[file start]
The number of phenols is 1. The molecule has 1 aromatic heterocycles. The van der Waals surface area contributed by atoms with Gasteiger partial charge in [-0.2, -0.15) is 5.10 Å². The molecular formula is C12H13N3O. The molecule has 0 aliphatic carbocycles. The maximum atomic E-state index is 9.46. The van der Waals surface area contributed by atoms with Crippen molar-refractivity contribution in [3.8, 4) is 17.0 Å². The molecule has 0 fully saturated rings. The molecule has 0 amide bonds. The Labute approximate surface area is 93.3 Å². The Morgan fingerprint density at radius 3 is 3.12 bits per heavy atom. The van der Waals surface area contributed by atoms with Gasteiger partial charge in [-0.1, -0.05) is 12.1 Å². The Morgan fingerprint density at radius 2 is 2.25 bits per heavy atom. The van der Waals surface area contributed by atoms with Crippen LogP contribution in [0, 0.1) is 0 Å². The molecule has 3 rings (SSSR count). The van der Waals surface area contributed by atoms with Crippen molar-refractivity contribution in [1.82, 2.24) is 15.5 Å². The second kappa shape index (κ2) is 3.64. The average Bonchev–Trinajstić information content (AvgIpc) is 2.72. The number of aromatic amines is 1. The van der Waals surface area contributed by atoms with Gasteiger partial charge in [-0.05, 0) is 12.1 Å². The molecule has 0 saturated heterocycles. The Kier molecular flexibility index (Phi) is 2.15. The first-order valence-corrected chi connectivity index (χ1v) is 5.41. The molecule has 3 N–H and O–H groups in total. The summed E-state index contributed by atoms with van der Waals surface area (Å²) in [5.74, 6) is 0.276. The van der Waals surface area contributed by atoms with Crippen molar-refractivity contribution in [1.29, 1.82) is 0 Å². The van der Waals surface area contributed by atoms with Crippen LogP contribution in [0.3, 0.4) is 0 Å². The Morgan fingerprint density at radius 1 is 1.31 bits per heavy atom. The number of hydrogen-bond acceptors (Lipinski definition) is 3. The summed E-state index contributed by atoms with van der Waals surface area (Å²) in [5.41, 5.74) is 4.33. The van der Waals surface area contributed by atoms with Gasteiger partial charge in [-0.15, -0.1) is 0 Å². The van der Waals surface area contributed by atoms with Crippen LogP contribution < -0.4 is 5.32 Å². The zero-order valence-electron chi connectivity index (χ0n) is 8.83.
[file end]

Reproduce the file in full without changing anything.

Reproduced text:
The number of phenols is 1. The molecule has 1 aromatic heterocycles. The van der Waals surface area contributed by atoms with Gasteiger partial charge in [-0.2, -0.15) is 5.10 Å². The molecular formula is C12H13N3O. The molecule has 0 aliphatic carbocycles. The maximum atomic E-state index is 9.46. The van der Waals surface area contributed by atoms with Crippen molar-refractivity contribution in [3.8, 4) is 17.0 Å². The molecule has 0 fully saturated rings. The molecule has 0 amide bonds. The Labute approximate surface area is 93.3 Å². The Morgan fingerprint density at radius 3 is 3.12 bits per heavy atom. The van der Waals surface area contributed by atoms with Gasteiger partial charge in [-0.1, -0.05) is 12.1 Å². The Morgan fingerprint density at radius 2 is 2.25 bits per heavy atom. The van der Waals surface area contributed by atoms with Crippen LogP contribution in [0, 0.1) is 0 Å². The molecule has 3 rings (SSSR count). The van der Waals surface area contributed by atoms with Crippen molar-refractivity contribution in [1.82, 2.24) is 15.5 Å². The second kappa shape index (κ2) is 3.64. The average Bonchev–Trinajstić information content (AvgIpc) is 2.72. The number of aromatic amines is 1. The van der Waals surface area contributed by atoms with Gasteiger partial charge in [-0.05, 0) is 12.1 Å². The molecule has 0 saturated heterocycles. The Kier molecular flexibility index (Phi) is 2.15. The first-order valence-corrected chi connectivity index (χ1v) is 5.41. The molecule has 3 N–H and O–H groups in total. The summed E-state index contributed by atoms with van der Waals surface area (Å²) in [5.74, 6) is 0.276. The van der Waals surface area contributed by atoms with Crippen molar-refractivity contribution in [1.29, 1.82) is 0 Å². The van der Waals surface area contributed by atoms with Crippen LogP contribution in [0.3, 0.4) is 0 Å². The Morgan fingerprint density at radius 1 is 1.31 bits per heavy atom. The number of hydrogen-bond acceptors (Lipinski definition) is 3. The summed E-state index contributed by atoms with van der Waals surface area (Å²) in [5.41, 5.74) is 4.33. The van der Waals surface area contributed by atoms with Gasteiger partial charge in [-0.15, -0.1) is 0 Å². The van der Waals surface area contributed by atoms with Crippen LogP contribution < -0.4 is 5.32 Å². The zero-order valence-electron chi connectivity index (χ0n) is 8.83.